The Dreaded Cocktail Reception
One of the hardest things I do for work is attend cocktail receptions. Yeah, I know, poor me. Go somewhere for free food and drink and casual conversation. It’s the same look I get when I complain about having to travel to Key West to speak at a conference in the dead of winter. But for those of you who travel a lot or who get invited to a lot of receptions, you understand my pain. You may not hate it to the degree I do, but you at least know where I am coming from.
Here’s why I hate cocktail receptions.
- I have a ridiculously difficult time hearing people talking to me. No, I’m not hard of hearing per se. Rather, I have a very hard time picking out one voice from among a sea of them. I can only ask someone to repeat themselves so many times before it gets really annoying and seems like I’m not trying to listen. People I know well understand, but the point of receptions generally is to meet new people or at least ones you don’t see regularly.
- I get overwhelmed by large-scale human interaction. Put me in a lunch or dinner setting with a handful of people — even total strangers — and I’m a gregarious guy who will chat about damn near anything. But when I’m bouncing around in the human equivalent of the lottery number ball machine, I shut down a bit. Once I get in conversation with a couple of people and can psychologically shut out the rest of the room, I do much better.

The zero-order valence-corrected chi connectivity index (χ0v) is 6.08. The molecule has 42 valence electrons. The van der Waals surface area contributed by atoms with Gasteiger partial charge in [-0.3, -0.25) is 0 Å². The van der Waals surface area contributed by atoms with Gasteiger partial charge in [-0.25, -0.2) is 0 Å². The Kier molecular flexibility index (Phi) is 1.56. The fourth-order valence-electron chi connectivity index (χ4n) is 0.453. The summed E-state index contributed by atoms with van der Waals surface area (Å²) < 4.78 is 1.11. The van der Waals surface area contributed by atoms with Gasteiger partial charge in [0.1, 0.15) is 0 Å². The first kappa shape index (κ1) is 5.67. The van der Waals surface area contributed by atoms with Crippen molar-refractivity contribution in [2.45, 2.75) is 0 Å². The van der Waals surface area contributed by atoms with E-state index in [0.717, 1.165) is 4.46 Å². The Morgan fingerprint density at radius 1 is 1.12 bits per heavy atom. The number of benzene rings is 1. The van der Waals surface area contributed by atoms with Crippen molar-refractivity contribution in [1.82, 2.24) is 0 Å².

- I’m very bad at extracting myself from painful conversations. If you find me at a cocktail party, at some point you are likely to find me stuck with the most annoying person in the room. I have a hard time detaching myself from these folks — and they seem to stick to me like a magnet. They even find me again and try to latch back on when I do extract myself and move on. I’m not that interesting — find someone else.
When I do go to a reception, I try to find familiar faces so I can ease into the environment. I hang out against the wall — especially in corners — where the ambient noise levels tend to be lower and I can hear better. When I sense I may get stuck in a conversation I don’t want, I try to get prepared early on with an exit strategy.
If all else fails, I’m not bashful about bailing out either. There are plenty of tools in my networking arsenal, so if a particular reception doesn’t feel like the right fit or if I’m not in the right mood for it that day, I’ll skip it and move on to the next thing on my to-do list.